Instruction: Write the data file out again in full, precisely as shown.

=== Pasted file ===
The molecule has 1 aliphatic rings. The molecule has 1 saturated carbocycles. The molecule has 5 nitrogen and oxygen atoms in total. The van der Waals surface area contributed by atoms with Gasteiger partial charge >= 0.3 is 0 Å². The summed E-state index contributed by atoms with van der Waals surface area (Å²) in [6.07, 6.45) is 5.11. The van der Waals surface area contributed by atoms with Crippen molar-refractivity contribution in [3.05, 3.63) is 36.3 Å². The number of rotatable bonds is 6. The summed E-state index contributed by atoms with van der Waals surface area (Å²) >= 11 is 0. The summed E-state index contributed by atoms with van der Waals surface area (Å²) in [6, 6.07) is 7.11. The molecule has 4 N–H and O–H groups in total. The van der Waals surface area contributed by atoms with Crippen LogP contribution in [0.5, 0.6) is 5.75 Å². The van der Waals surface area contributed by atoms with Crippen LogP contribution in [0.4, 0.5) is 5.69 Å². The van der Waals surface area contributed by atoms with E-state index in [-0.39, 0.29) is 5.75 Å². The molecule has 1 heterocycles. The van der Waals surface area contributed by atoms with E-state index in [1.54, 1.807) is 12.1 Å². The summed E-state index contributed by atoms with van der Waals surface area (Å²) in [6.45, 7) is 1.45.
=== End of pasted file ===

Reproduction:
The molecule has 1 aliphatic rings. The molecule has 1 saturated carbocycles. The molecule has 5 nitrogen and oxygen atoms in total. The van der Waals surface area contributed by atoms with Gasteiger partial charge >= 0.3 is 0 Å². The summed E-state index contributed by atoms with van der Waals surface area (Å²) in [6.07, 6.45) is 5.11. The van der Waals surface area contributed by atoms with Crippen molar-refractivity contribution in [3.05, 3.63) is 36.3 Å². The number of rotatable bonds is 6. The summed E-state index contributed by atoms with van der Waals surface area (Å²) >= 11 is 0. The summed E-state index contributed by atoms with van der Waals surface area (Å²) in [6, 6.07) is 7.11. The molecule has 4 N–H and O–H groups in total. The van der Waals surface area contributed by atoms with Crippen LogP contribution in [0.5, 0.6) is 5.75 Å². The van der Waals surface area contributed by atoms with Crippen LogP contribution in [0.4, 0.5) is 5.69 Å². The van der Waals surface area contributed by atoms with E-state index in [-0.39, 0.29) is 5.75 Å². The molecule has 1 heterocycles. The van der Waals surface area contributed by atoms with E-state index in [1.54, 1.807) is 12.1 Å². The summed E-state index contributed by atoms with van der Waals surface area (Å²) in [6.45, 7) is 1.45.